It's not as though C.J. Prentiss hadn't been in this position before, trying to figure out a way to close the cavernous education achievement gap between African Americans, particularly males, and their white peers.
Moreover, it's not as if educators haven't heard almost non-stop talk about the achievement gap. What's different is Prentiss, a long-time civil rights activist and former state senator from Cleveland, is taking a different approach than many others. First, she's focusing specifically on 9th-grade boys who exhibit behavior that makes them more likely to drop out of high school than finish; freshmen year is a make-or break time in their lives. Second, Prentiss is talking community mobilization, shared responsibility, and pegging measurement to the most meaningful element: high school graduation rates. At a time when the NCLB-inspired emphasis is on narrow test scores, Prentiss's broader approach is, for some, a breath of fresh air.
The achievement gap is a crisis that goes beyond test scores and sheepskins. According to a 2006 New York Times story, 60 percent of black male dropouts in their 30s had spent time in prison.
In March, Ohio's Democratic Gov. Ted Strickland named Prentiss his special representative for closing the achievement gap, primarily for her political acumen and her decades of experience working on education issues. When she was a state senator, Prentiss served as the minority whip, was the ranking Democrat on the education committee, and chaired the National Black Caucus of State Legislators' primary and secondary education committee. Prentiss has taught at many levels from preschool to college, and helped found the National Coalition of Education Activists and served on its steering committee from 1996-1999.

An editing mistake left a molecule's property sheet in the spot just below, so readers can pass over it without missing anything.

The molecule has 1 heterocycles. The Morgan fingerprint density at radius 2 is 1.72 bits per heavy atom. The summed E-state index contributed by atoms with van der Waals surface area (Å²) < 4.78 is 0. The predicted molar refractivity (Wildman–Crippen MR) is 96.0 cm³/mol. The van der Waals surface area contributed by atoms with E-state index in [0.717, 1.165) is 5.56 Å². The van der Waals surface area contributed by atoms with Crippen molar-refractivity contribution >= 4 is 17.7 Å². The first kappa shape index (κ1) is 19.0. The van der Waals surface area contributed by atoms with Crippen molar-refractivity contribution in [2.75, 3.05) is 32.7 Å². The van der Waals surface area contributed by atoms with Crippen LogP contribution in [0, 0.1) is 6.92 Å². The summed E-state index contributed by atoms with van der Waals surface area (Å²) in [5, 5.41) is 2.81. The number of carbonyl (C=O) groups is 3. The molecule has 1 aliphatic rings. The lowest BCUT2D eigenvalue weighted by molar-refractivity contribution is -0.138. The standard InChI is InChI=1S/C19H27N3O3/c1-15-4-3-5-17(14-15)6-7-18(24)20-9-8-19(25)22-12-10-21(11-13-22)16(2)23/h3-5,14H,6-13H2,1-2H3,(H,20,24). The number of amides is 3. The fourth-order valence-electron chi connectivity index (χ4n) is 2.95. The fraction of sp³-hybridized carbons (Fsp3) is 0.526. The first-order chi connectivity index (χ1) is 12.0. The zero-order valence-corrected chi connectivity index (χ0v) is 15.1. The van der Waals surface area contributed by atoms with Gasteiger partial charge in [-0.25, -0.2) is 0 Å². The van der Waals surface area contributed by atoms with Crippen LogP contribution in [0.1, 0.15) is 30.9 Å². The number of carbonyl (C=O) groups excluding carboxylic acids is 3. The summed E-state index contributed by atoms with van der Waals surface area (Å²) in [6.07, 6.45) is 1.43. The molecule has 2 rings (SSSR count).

Prentiss has spent years attending conferences, writing and reading reports, making stump speeches on the importance of education and closing the achievement gap to her constituents and colleagues, and bartering behind closed doors in the state capital, Columbus. Unfortunately, despite the talk, there's been very little progress. Today, in Cleveland, one in three black males graduates from high school. Statewide, there is a 24-percentage-point gap in graduation rates between black and white males.